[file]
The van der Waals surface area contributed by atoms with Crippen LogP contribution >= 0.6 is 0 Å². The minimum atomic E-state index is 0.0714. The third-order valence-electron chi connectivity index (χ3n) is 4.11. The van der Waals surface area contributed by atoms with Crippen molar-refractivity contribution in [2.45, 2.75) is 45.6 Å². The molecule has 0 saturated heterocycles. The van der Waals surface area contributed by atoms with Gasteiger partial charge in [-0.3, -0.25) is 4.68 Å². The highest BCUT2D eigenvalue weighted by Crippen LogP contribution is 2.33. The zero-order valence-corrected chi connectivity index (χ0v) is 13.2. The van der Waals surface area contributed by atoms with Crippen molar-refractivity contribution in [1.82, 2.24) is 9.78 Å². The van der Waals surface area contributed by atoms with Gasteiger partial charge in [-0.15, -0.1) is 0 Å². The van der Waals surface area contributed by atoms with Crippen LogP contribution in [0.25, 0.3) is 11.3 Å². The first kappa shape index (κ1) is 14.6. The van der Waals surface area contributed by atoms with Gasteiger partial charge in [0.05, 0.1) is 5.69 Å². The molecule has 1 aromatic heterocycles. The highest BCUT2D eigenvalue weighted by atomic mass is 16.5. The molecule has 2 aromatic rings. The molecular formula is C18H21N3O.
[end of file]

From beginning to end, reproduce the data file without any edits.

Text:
The van der Waals surface area contributed by atoms with Crippen LogP contribution >= 0.6 is 0 Å². The minimum atomic E-state index is 0.0714. The third-order valence-electron chi connectivity index (χ3n) is 4.11. The van der Waals surface area contributed by atoms with Crippen molar-refractivity contribution in [2.45, 2.75) is 45.6 Å². The molecule has 0 saturated heterocycles. The van der Waals surface area contributed by atoms with Gasteiger partial charge in [-0.3, -0.25) is 4.68 Å². The highest BCUT2D eigenvalue weighted by Crippen LogP contribution is 2.33. The zero-order valence-corrected chi connectivity index (χ0v) is 13.2. The van der Waals surface area contributed by atoms with Crippen molar-refractivity contribution in [1.82, 2.24) is 9.78 Å². The van der Waals surface area contributed by atoms with Gasteiger partial charge in [-0.15, -0.1) is 0 Å². The van der Waals surface area contributed by atoms with Crippen LogP contribution in [0.25, 0.3) is 11.3 Å². The first kappa shape index (κ1) is 14.6. The van der Waals surface area contributed by atoms with Gasteiger partial charge in [0.05, 0.1) is 5.69 Å². The molecule has 1 aromatic heterocycles. The highest BCUT2D eigenvalue weighted by atomic mass is 16.5. The molecule has 2 aromatic rings. The molecular formula is C18H21N3O.